Where do we start? There are so many problems with Resolution 1963 it’s hard to find a beginning.
The resolution, introduced and approved without an opportunity for public review – it wasn’t on the city’s March 6 published agenda – leaves a lot to be desired.
Apparently drafted – by who is unknown – to deal with an appeal process for city employees, it “appeared” after the council emerged from a closed door session under attorney client privilege to discuss non-elected personnel.
Public business should be done in public; not in secret. The resolution, distributed by Steve Shute, council president, was approved 4-1, with Kristina Harrison, councilmember, the “nay” vote.
The Gardner News has made a formal complaint that the resolution appears to have been prepared in closed session. Executive session to discuss personnel is a valid exemption, but only for specific personnel. It is not to be used to develop general policy or procedures.
The resolution does not appear to be retroactive to prior employee evaluations; does not establish how the council – who do not have oversight of day to day operations – are to judge a complaint; and does not mention how to handle bonuses that may be tied to an evaluation.
There is also no mention of how the procedure will affect the city administrator, who is the acting head of personnel, and whose contract was unanimously approved by the council last year. It effectively undermines the city’s designated authority – both administrator and human resources director – and is an open door for lawsuits.
Because the resolution was apparently prepared outside of proper city channels – the human resource director and city attorney appeared unaware – it’s also unclear how the council’s micro-managing of employee issues will covered by city insurance if litigation arises. What is the limit of individual council members insurance, as well as the cap on the city’s general policy? And how much are taxpayers willing to pay for this council’s kneejerk tomfoolery?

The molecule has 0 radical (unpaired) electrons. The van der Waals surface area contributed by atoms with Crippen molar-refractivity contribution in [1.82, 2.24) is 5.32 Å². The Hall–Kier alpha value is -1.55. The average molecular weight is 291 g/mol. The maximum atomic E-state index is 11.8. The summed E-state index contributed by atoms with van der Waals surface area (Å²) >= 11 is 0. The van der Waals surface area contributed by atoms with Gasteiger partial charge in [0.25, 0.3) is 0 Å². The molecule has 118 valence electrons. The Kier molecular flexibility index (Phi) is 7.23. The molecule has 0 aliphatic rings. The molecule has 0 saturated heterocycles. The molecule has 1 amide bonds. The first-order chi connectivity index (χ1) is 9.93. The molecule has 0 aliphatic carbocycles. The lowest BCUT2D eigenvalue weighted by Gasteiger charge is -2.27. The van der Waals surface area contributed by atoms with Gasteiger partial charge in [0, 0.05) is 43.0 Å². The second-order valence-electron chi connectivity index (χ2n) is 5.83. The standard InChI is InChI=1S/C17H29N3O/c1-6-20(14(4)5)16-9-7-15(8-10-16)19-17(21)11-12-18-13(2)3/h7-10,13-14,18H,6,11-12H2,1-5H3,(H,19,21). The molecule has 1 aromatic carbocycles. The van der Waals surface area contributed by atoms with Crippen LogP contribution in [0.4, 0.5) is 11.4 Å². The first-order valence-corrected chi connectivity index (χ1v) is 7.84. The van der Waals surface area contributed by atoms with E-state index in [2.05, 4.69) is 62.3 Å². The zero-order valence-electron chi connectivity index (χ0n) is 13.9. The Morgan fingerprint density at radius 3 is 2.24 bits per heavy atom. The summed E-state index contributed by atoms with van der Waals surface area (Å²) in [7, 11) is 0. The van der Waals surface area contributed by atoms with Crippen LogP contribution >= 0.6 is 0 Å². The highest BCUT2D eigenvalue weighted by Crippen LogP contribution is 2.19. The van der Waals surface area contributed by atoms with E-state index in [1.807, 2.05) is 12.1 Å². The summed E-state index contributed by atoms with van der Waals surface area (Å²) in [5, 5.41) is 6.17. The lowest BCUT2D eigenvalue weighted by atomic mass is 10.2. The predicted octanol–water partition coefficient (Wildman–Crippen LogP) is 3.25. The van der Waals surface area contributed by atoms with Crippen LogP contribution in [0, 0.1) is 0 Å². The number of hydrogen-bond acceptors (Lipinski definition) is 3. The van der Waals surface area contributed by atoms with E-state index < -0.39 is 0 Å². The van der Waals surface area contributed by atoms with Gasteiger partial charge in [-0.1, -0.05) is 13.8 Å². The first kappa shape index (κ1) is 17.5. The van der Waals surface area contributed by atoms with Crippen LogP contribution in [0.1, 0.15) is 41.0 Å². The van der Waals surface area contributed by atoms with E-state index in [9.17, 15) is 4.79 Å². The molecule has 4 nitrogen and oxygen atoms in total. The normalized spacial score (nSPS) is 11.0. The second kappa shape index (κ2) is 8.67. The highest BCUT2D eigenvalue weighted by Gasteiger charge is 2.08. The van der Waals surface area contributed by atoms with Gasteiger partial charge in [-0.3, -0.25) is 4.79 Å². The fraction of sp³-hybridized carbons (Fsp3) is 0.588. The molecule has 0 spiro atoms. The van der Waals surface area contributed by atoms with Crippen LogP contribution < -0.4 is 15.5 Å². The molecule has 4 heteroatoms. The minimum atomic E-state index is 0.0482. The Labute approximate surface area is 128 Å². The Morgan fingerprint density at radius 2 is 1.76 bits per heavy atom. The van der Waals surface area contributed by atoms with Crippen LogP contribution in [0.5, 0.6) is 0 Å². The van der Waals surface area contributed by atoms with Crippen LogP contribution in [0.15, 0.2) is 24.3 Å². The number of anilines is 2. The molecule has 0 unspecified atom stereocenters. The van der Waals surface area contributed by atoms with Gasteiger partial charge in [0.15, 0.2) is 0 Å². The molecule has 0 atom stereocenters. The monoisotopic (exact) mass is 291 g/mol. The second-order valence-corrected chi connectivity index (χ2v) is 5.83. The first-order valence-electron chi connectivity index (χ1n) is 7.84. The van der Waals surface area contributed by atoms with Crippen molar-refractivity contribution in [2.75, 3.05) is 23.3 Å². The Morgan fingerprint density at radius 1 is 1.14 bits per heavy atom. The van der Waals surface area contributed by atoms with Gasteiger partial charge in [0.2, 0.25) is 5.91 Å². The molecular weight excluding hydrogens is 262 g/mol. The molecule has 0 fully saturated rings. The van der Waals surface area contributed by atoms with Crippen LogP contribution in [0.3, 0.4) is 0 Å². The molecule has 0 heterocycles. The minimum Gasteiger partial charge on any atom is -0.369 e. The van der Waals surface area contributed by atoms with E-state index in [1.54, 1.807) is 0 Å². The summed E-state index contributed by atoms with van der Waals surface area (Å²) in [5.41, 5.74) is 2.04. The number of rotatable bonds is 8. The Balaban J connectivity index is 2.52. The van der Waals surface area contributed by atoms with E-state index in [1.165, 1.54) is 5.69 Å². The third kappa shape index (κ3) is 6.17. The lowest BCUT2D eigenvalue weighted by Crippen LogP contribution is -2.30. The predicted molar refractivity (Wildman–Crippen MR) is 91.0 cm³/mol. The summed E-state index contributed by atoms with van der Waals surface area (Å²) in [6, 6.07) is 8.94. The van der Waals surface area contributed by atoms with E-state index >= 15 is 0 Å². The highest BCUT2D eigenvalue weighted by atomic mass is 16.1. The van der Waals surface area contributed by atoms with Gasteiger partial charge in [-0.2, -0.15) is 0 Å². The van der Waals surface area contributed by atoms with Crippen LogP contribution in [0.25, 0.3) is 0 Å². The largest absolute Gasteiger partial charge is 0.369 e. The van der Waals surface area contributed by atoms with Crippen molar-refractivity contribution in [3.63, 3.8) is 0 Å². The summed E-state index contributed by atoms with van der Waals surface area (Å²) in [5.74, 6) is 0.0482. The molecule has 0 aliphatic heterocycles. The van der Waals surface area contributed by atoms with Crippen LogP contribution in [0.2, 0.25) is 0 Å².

This council is baffling. Although they talk the talk of transparency and open government, they don’t walk the walk. There is no good reason this resolution was prepared in secret.
There is no good reason it didn’t appear for public review on the published agenda.
There is no good reason it couldn’t have been postponed until the next council meeting – assuming it was necessary at all. Emotional, “gotcha” politics, and policy to appease individual egos – without proper review and procedure – are problematic.
In the first place, personnel issues should be kept confidential. Period. Council members publishing information online, e-mailing it, telling friends and general public, or speaking it in open session – when it is an individual employee – sets the rumor mill churning and opens the city to litigation.
Here’s our advice: Try. Just try. To be professional.
Get your ego in check. Quit picking favorites and creating division. Bite your tongue. Council members are elected to work for the taxpayers. Not each other. Not a social media page. Not an individual department or employee(s).
True professionals know that.
You expect residents, developers and employees to follow rules, regulations and proper procedure.
Do the same.
If there needs to be an appeal process for employees, do it the right way; not behind closed doors.